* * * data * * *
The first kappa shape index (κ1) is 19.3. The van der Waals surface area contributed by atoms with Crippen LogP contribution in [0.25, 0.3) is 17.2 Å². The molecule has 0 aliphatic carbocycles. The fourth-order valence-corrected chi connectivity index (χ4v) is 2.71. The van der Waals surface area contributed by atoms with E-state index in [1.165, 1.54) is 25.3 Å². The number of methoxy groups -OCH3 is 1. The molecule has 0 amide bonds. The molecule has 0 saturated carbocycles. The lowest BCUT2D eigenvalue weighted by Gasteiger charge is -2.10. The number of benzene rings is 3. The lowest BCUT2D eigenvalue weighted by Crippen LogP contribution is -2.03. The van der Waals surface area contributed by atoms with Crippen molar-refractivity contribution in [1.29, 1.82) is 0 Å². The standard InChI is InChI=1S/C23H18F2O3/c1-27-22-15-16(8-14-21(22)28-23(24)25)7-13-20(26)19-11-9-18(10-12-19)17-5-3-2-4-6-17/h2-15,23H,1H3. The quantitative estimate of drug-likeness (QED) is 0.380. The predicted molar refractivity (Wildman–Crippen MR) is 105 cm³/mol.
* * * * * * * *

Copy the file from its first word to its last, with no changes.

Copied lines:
The first kappa shape index (κ1) is 19.3. The van der Waals surface area contributed by atoms with Crippen LogP contribution in [0.25, 0.3) is 17.2 Å². The molecule has 0 aliphatic carbocycles. The fourth-order valence-corrected chi connectivity index (χ4v) is 2.71. The van der Waals surface area contributed by atoms with E-state index in [1.165, 1.54) is 25.3 Å². The number of methoxy groups -OCH3 is 1. The molecule has 0 amide bonds. The molecule has 0 saturated carbocycles. The lowest BCUT2D eigenvalue weighted by Gasteiger charge is -2.10. The number of benzene rings is 3. The lowest BCUT2D eigenvalue weighted by Crippen LogP contribution is -2.03. The van der Waals surface area contributed by atoms with Crippen molar-refractivity contribution in [1.29, 1.82) is 0 Å². The standard InChI is InChI=1S/C23H18F2O3/c1-27-22-15-16(8-14-21(22)28-23(24)25)7-13-20(26)19-11-9-18(10-12-19)17-5-3-2-4-6-17/h2-15,23H,1H3. The quantitative estimate of drug-likeness (QED) is 0.380. The predicted molar refractivity (Wildman–Crippen MR) is 105 cm³/mol.